People Power: Skills for the Future

Our Senior Project Manager, Paul, offers his advice for creating a forward-thinking development culture. He discusses the importance of skills development and the value that should be put on those in your organisation.

We’ve all heard the phrase that ‘an organisation is only as good as its people’. And it makes sense, doesn’t it?

Without people, organisations simply would not work. They are its lifeblood. In the public sector, maybe even more so: its people are self-motivated, providers, enablers, hands-on doers. However, to get the most out of our people, we must build the right culture and environment for them to thrive in. Now, more than ever, the public sector needs organisations which encourage growth and success, and drive innovation, ideas and change.

How can we ensure we provide the right environment and culture for people to thrive?

Local authorities are experiencing increasing demands on limited budgets, greater customer expectations, an ageing population and complex political and social pressures. Councils undergoing change programmes need skilled teams of people who are committed to improving services.

A good manager will see their peoples’ potential and support them to realise this potential. The new processes should be designed by staff from all departmental areas and at all levels of seniority. It can be surprising and refreshing to see where the next superstar will be found!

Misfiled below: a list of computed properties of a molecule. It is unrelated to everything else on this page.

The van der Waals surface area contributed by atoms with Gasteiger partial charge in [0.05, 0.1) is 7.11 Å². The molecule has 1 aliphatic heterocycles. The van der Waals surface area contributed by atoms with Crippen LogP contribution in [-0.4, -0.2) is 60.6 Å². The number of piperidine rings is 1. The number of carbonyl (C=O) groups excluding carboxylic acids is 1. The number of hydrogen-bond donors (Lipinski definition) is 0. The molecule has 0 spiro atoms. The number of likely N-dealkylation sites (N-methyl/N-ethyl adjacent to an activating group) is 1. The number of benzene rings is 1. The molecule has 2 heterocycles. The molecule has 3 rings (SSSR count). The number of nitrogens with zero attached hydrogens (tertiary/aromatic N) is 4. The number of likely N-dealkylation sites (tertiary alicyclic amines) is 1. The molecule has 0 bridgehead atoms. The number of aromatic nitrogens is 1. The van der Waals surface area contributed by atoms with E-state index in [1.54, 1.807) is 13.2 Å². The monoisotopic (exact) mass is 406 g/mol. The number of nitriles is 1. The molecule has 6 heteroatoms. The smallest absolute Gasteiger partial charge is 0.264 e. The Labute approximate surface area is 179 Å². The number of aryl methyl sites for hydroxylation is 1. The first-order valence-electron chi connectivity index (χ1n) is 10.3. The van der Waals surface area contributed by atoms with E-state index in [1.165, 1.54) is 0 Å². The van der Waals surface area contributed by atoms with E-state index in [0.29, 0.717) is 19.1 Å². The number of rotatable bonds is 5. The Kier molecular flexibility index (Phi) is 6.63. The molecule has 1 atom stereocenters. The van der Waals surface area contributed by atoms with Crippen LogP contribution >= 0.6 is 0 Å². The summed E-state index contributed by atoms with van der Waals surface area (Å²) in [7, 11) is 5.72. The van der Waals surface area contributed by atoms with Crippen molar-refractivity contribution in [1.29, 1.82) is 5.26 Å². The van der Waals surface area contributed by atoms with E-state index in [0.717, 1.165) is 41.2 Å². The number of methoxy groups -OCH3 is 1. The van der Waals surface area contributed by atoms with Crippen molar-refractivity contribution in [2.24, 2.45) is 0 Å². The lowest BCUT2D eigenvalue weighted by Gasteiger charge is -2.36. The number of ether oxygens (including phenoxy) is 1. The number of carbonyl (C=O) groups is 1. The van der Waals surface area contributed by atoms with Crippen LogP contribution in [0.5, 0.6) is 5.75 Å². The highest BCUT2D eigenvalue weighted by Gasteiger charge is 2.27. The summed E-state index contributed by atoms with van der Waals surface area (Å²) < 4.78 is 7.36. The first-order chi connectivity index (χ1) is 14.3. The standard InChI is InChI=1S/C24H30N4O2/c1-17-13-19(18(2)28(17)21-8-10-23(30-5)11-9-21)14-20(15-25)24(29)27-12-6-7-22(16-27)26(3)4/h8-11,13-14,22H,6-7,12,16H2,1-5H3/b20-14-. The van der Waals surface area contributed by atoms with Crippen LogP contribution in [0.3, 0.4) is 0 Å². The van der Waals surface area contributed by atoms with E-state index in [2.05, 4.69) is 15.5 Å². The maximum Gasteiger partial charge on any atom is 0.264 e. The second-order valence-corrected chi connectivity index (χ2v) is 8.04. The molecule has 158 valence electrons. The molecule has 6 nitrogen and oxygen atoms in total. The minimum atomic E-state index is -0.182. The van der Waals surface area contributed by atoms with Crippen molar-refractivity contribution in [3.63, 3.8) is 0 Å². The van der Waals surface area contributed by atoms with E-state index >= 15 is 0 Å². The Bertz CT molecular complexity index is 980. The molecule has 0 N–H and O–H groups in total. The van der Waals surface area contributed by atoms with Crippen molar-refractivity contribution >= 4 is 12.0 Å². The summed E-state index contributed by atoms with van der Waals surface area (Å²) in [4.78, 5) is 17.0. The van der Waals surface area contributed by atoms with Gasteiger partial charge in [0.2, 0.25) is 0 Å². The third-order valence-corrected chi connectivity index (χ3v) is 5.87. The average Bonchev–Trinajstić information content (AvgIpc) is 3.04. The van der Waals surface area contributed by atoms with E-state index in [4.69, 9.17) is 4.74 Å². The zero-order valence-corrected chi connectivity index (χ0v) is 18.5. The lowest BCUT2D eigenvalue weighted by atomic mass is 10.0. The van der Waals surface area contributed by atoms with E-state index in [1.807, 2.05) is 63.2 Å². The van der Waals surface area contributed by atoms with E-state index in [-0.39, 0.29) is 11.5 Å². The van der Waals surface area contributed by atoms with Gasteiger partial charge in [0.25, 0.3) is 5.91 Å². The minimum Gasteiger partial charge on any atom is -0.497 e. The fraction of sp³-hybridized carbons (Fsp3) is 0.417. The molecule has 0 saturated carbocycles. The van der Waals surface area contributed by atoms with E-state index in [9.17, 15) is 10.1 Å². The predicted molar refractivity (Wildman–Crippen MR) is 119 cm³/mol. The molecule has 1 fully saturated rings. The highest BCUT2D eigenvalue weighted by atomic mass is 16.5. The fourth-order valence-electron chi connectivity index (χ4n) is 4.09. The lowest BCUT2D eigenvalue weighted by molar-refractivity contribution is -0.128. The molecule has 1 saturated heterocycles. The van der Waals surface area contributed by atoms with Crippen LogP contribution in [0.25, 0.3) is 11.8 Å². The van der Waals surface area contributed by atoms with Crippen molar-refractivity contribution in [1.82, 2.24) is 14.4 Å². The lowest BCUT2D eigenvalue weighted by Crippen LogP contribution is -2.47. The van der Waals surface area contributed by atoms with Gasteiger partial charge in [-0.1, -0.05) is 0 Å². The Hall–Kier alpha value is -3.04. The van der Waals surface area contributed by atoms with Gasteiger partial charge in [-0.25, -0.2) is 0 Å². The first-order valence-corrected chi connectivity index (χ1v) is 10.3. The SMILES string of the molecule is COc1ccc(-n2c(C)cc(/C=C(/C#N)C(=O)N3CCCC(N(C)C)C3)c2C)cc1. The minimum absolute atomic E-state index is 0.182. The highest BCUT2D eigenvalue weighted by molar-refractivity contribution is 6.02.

At Trueman Change, we work with people at all levels in the public sector. We have worked with some excellent managers who have given their employees space to grow and thrive. This allows them to be as good as the organisation needs them to be and to personally grow in confidence and ability.

We’ve found that there are three key tips to get the most out of your people:

1. Empower people 

Sometimes staff are given responsibilities without the authority to make change happen.  Giving them the power to make decisions rather than them having to refer everything to a senior manager gives them autonomy and encourages self-reliance.

Then, they will gain self-belief and the confidence to make positive suggestions for improvement and to challenge the status quo. Empowered employees are much more likely to become part of the solution and, with the right guidance, be a powerful ally in a change programme. I’ve seen this empowerment work effectively when staff have been given permission to do the right thing for the customer.

If that meant using their initiative rather than following a set of tight rules, then so be it. A wider scope of options gave the staff member the freedom to provide an innovative solution to provide excellent customer service. Mistakes can be made using this approach, but if managers are tolerant and consider errors as learning points rather than performance issues, it can be really effective. The rate of errors will decrease as the employee’s skill set develops.

2. Celebrate success